Results of the Archbold Expeditions. No. 25. New birds from the 1938-1939 expedition. Amer. Mus. Novitates 1072:1-14. <link> -- The type specimen of this bowerbird was collected on the 3rd Archbold New Guinea Expedition (1938-39) along the Bele River at an elevation of 2200 m, 18 km N of Lake Habbema, Snow Mountains, Netherlands New Guinea (also Irian Jaya or Papua-since 2000) on 3 December 1938 by Richard Archbold, Austin L. Rand, and W. B. Richardson. The genus was named for Richard Archbold. This species was "known only from the area between Mt. Wilhelmina and the Idenburg River between 2100 and 2800 meters." Later, Mayr and Gilliard described a new subspecies of this bowerbird, A. p. sanfordi, from the southwest slopes of Mount Hagen (Papua New Guinea), at 2590 m, and about 400 km east of the type locality (Mayr, E. and E.T. Gilliard. 1950. A new bowerbird (Archboldia) from Mount Hagen, New Guinea. Amer. Mus. Novitates 1473:1-3. <link> This subspecies is distinguished from A. p. papuensis by the golden crest of the adult male. This subspecies was named for Dr. Leonard C. Sanford, who sponsored the Mount Hagen Expedition, and who, decades earlier, invited Richard Archbold's father, John F. Archbold, to sponsor the American component of the French-Anglo-American Expedition to Madagascar (1929-31), Richard Archbold's first biological expedition (see Newtonia archboldi below). A painting of A. p. sanfordi by George Miksch Sutton appeared as Plate 13 in Mayr, E. and E.T. Gilliard. 1954. Birds of central New Guinea. Bull. Amer. Mus. Nat. Hist. 103(4):315-374. <link> See also; a recent photo of Archbold’s Bowerbird, and Gilliard, E.T. 1959. The courtship behavior of Sanford's bowerbird (Archboldia sanfordi).Amer. Mus. Novitates 1935:1-18. <link>

Dacelo [Sauromarptis] tyro archboldi Rand (Coraciiformes: Alcedinidae). Spangled Kookaburra.--Rand, A.L. 1938. Results of the Archbold Expeditions. No. 19. On some non-passerine New Guinea birds. Amer. Mus. Novitates 990:1-15. The type specimen of this kingfisher was collected on the 2nd Archbold New Guinea Expedition (1936-37) on 20 January 1937 at Tarara on the Wassi Kussa River, south New Guinea (now Papua New Guinea) by Richard Archbold, Austin L. Rand, and Geoffrey H.H. Tate. "This is the first authentic record of this Aru Island [the easternmost of the Moluccas, eastern Indonesia, in the Arafura Sea] species for New Guinea. Known only from the area between the Moorhead and Wassi Kussa rivers in south New Guinea. This kingfisher was a common species in the savannah .... and was not seen in the forest."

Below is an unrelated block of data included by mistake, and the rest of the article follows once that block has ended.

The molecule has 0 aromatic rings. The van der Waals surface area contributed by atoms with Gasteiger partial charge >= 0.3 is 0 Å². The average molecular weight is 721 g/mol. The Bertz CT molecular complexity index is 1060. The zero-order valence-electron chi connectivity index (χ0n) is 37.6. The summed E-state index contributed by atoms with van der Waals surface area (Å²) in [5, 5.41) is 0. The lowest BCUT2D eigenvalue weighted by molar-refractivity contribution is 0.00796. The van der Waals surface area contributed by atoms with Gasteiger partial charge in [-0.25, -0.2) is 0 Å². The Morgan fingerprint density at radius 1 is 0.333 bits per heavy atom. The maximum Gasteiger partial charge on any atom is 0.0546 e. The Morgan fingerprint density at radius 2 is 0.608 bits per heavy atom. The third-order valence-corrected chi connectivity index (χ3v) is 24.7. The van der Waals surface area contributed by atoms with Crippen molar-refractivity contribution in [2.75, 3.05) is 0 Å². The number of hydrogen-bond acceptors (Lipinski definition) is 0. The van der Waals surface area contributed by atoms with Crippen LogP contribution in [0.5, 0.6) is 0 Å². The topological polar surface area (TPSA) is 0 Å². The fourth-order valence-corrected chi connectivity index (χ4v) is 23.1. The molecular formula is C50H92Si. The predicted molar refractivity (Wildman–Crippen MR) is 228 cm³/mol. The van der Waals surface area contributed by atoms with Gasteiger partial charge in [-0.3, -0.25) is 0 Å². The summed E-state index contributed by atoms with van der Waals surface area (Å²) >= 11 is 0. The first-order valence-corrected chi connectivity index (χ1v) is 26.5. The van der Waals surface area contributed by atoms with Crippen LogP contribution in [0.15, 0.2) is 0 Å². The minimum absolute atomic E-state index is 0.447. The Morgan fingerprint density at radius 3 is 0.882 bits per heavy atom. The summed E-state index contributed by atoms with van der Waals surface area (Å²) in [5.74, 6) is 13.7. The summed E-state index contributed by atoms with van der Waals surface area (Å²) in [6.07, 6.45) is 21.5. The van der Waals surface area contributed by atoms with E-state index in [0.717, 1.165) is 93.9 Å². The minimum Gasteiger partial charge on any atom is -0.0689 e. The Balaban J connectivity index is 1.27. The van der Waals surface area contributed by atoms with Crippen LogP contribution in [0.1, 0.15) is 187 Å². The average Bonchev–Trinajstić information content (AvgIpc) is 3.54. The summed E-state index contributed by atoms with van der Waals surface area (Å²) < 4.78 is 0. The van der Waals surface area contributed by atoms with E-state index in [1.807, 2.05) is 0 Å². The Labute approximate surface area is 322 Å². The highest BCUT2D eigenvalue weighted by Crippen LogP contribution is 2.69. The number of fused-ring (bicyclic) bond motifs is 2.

Eurostopodus [Lyncornois] archboldi Mayr and Rand (Caprimulgiformes: Caprimulgidae). Cloud-forest Nightjar.--Mayr, E. and A.L. Rand. 1935. Results of the Archbold Expeditions. No. 6. Twenty-four apparently undescribed birds from New Guinea and the D'Entrecastleaux Archipelago. Amer. Mus. Novitates 814:1-17. <link> -- The type specimen of this nightjar was collected on the 1st Archbold New Guinea Expedition (1933-34) on the west slope of Mt. Tafa at 2400 m, in southeastern Papua New Guinea, on 23 September 1933 by Richard Archbold and Austin L. Rand. The painting of this bird, by George Miksch Sutton, was published, as Plate 1, in Mayr, E. and A.L. Rand. 1937. Results of the Archbold Expeditions. No. 14. The birds of the 1933-1934 Papuan Expedition. Bull. Amer. Mus. Nat. Hist. 73:1-248. <link>

Newtonia archboldi Delacour and Berlioz (Passeriformes: Vangidae). Archbold’s Newtonia.--Delacour, J. and J. Berlioz. 1931. Description d'oiseaux nouveaux de Madagascar. Oiseau [L’Oiseau et la Revue Francaise d’Ornithologie] 1:1-2.--The type specimen of this newtonia was collected on the French-Anglo-American Expedition to Madagascar (1929-31), Richard Archbold's first biological expedition, in southern Madagascar, at Tabity, west of Vondroz, on 13 November 1929 [collector not mentioned]. "Nomme en l'honneur de. M[onsieur]. R. Archbold, membre de la mission." See also; a recent photo.

Petroica archboldi Rand (Passeriformes: Petroicidae). Snow Mountains Robin.--Rand, A.L. 1940. Results of the Archbold Expeditions. No. 25. New birds from the 1938-1939 expedition. Amer. Mus. Novitates 1072:1-14. <link> -- The type specimen of this Australasian robin was collected on the 3rd Archbold New Guinea Expedition (1938-39) at Mt. Wilhelmina, 4100 m, Snow Mountains, Netherlands New Guinea (also Irian Jaya or Papua-since 2000) on 18 September 1938 by Richard Archbold, Austin L. Rand, and W. B. Richardson. This species is "known only from above 4000 m on Mt. Wilhelmina, .... the lower edge of its altitudinal range is thus higher than of any other New Guinea bird."

Mammals(n=1)

Archboldomys luzonensis Musser (Rodentia: Muridae). Mount Isarog Shrew Rat.--Musser, G.G. 1982.

Results of the Archbold Expeditions. No. 110. Crunomys and the small-bodied shrew rats native to the Philippine Islands and Sulawesi (Celebes). Bull. Amer. Mus. Nat. Hist. 174:1-95. <link> -- The type specimen of this shrew rat was collected at Mt. Isarog, 6560 feet, southeastern Luzon Island, Camarines Sur Province, Philippine Islands, on 24 April 1961 by D. S. Rabor. The genus was named for "The late Mr. Richard Archbold. His interest in adventure and natural history stimulated him to share his resources for expeditions to the Far East and research in museums, usually associated with the New Guinea Area. Richard Archbold, through the auspices of Archbold Expeditions, never imposed geographic limits or a particular focus on his associates. Naming a Philippine endemic after him points up the past breadth of his patronage and commitment to indifferent inquiry of whatever and wherever" (page 31). "This rodent is a member of the Philippine Old Endemics most closely related to Cruonomys, but the relationship of the monophyletic group formed by Archboldomys and Crunomys is presently unresolvable" (Wilson, D. E. and D. M. Reeder, editors. 1993. Mammal species of the world, second edition. Smithsonian Institution Press). See also; Mammalian Fauna of the Philippine Islands, Field Museum of Natural History.